Nicola, who is seventy-seven years of age, admitted ownership of the sedan. He testified that he did not have an operator's license and was unable to drive; that the automobile was given to him by his son and that he used it to carry his tools which he used in his trade as a bricklayer and that it was necessary for him to hire a driver whenever he used the automobile. He denied using the car in transporting any of the articles seized by the government agents.

In the case of United States v. Stewart Truck, Motor No. S.A. 63214, D.C., 36 F.Supp. 353, 354, the court said:

"The case of United States v. Ryan, 284 U.S. 167, 52 S. Ct. 65, 76 L. Ed. 224, has established the construction to be given to the words 'together with all personal property.' In that case the court in construing a statute containing almost identical wording says that they do not think that the statute should be construed to mean that the government could seize any articles within the yard having no connection with the taxable articles or their intended sale or removal. At page 175 of 284 U.S., at page 68 of 52 S. Ct., 76 L. Ed. 224, Mr. Justice Stone says: 'A literal application of a statute which would lead to absurd consequences is to be avoided whenever a reasonable application can be given which is consistent with the legislative purpose.' He then determines that the legislative purpose was to declare forfeited all personal property connected with or related to the evasion of the revenue tax laws. This construction of the words 'All personal property * * * shall be forfeited' when used in an Internal Revenue Statute has been followed ever since. See United States v. One 1935 Pontiac Sedan, D.C., 24 F.Supp. 745; United States v. About 151.682 Acres of Land, 7 Cir., 99 F.2d 716; United States v. One Ford Station Wagon, [D.C.], 24 F.Supp. 350; United States v. Jenello, 3 Cir., 102 F.2d 587; United States v. One Ford Coupe, 1937 Model, D.C., 35 F.Supp. 291.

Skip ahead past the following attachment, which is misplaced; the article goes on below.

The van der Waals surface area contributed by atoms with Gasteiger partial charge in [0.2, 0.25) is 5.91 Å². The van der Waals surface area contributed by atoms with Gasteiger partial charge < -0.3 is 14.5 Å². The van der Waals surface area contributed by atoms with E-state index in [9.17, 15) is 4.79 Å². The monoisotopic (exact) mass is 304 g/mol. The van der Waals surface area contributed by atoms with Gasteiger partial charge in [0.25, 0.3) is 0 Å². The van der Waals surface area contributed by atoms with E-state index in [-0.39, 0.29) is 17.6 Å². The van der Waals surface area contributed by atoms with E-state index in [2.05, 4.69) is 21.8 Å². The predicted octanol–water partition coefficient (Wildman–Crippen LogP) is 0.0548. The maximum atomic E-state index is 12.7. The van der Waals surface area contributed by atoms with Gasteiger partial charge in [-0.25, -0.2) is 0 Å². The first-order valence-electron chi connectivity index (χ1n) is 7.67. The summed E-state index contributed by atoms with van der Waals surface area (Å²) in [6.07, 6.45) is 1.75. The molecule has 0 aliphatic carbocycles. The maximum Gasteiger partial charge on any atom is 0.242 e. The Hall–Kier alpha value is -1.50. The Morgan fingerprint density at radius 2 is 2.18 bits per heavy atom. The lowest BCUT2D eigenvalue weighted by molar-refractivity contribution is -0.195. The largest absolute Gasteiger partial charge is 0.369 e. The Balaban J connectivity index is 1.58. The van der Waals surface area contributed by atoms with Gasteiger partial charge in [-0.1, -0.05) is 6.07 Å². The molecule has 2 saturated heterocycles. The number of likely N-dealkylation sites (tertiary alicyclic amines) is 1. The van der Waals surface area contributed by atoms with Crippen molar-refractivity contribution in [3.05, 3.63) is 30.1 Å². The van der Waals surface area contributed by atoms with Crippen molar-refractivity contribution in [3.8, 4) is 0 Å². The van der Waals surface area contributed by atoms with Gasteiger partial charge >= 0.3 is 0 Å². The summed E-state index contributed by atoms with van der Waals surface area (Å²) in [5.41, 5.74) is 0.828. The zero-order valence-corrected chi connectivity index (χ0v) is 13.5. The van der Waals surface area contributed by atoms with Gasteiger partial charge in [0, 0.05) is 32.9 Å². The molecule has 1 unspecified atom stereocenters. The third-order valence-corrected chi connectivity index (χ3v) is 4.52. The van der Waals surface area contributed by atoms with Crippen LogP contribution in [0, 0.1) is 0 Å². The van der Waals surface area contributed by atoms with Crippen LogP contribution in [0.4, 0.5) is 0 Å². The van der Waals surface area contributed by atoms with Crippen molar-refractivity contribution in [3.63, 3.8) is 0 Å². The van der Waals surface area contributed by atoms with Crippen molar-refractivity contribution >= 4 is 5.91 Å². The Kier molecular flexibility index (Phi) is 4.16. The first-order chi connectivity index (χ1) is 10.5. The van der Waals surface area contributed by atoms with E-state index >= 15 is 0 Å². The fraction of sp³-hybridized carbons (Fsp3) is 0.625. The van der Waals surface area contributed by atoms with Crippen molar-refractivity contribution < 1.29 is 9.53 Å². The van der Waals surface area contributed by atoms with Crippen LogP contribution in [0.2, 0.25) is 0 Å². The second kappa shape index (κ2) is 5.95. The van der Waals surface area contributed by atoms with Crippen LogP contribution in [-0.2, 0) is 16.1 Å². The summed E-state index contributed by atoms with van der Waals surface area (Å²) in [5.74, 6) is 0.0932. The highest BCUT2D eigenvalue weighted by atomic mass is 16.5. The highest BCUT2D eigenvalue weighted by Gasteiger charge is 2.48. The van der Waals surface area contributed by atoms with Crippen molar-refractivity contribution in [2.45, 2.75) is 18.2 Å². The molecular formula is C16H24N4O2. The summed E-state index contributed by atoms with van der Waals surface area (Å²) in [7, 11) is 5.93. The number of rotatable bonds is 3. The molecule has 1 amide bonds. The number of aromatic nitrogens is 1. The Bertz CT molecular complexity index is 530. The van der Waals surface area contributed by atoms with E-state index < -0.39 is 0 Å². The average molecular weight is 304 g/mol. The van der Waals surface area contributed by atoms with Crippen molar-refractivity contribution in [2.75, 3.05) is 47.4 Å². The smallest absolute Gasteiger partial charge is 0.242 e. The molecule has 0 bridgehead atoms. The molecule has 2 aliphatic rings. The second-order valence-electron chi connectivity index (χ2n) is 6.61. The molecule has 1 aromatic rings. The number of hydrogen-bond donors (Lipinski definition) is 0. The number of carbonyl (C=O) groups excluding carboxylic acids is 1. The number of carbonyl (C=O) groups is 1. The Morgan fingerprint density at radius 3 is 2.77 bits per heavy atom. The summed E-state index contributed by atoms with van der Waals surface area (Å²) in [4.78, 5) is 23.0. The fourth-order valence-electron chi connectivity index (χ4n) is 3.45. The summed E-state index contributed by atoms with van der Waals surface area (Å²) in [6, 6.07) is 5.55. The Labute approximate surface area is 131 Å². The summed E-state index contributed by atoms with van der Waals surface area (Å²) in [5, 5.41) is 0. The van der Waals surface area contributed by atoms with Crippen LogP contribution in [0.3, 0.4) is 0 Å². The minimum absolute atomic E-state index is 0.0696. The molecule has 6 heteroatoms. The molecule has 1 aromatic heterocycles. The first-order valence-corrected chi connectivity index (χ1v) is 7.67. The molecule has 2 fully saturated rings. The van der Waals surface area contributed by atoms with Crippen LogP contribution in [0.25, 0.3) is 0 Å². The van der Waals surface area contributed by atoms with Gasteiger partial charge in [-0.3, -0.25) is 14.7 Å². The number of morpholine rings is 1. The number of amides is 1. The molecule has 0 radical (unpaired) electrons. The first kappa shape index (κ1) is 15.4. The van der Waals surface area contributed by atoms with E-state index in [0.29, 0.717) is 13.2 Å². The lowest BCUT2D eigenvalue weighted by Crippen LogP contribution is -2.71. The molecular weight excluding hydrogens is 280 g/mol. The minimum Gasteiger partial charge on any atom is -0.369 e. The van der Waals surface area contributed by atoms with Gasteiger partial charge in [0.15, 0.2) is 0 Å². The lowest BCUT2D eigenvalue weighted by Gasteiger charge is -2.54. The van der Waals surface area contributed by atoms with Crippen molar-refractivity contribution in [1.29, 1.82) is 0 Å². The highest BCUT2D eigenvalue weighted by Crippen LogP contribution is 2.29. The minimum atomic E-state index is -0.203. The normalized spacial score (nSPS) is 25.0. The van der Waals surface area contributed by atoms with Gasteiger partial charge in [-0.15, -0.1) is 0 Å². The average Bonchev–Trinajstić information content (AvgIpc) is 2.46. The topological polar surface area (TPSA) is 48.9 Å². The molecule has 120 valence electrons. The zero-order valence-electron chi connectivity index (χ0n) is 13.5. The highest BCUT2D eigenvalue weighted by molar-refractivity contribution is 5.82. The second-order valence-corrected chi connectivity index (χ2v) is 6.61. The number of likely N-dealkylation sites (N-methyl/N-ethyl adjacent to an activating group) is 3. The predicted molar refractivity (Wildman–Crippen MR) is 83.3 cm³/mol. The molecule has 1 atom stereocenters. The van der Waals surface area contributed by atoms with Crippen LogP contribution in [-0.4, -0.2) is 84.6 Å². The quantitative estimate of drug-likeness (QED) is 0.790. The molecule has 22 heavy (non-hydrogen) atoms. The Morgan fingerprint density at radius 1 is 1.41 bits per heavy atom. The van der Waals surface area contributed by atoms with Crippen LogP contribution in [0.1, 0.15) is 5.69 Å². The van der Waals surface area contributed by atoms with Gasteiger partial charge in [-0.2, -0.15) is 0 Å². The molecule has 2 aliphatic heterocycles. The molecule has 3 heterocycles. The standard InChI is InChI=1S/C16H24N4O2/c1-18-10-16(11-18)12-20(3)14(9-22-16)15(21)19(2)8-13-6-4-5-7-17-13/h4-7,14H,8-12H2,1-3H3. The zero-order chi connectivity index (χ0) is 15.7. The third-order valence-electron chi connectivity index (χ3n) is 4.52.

"Applying this construction to the case at bar, it becomes apparent that the personal property must in some way be connected with the operation of an unlicensed still before it is subject to forfeiture for the legislative purpose is to prevent the operation of unlicensed stills. The burden of proof that the Stewart Truck in question was so used rests upon the government. United States v. About 151.682 Acres of Land, Supra."

The evidence which the government offered connecting this sedan with the operation of the unregistered still was that of the agent who testified that on June 16, 1942, he got a peculiar and sickening odor from the sedan which bore a similarity to the odor of the moonshine seized. The sedan on that date had been stored in a public garage for about five weeks. Such opinion evidence by the government agent is not convincing to me.

The government has cited in support of its case, United States v. One 1940 Plymouth Sedan, Motor No. 13,340, D.C., 44 F.Supp. 590; United States v. Stowell, 133 U.S. 1, 10 S. Ct. 244, 33 L. Ed. 555, and United States v. One 1935 Pontiac Sedan, D.C., 24 F.Supp. 745. These cases, in my opinion, are not applicable. The case of United States v. Stewart Truck, Motor No. S.A. 63214, supra, is, however, relevant to the instant case.

I find that said Chevrolet sedan was not connected with or related to the evasion of the revenue tax laws.

The prayer of the government that said Chevrolet sedan be condemned by decree of forfeiture is denied and the libel is dismissed.

An order may be entered returning said Chevrolet sedan to the claimant.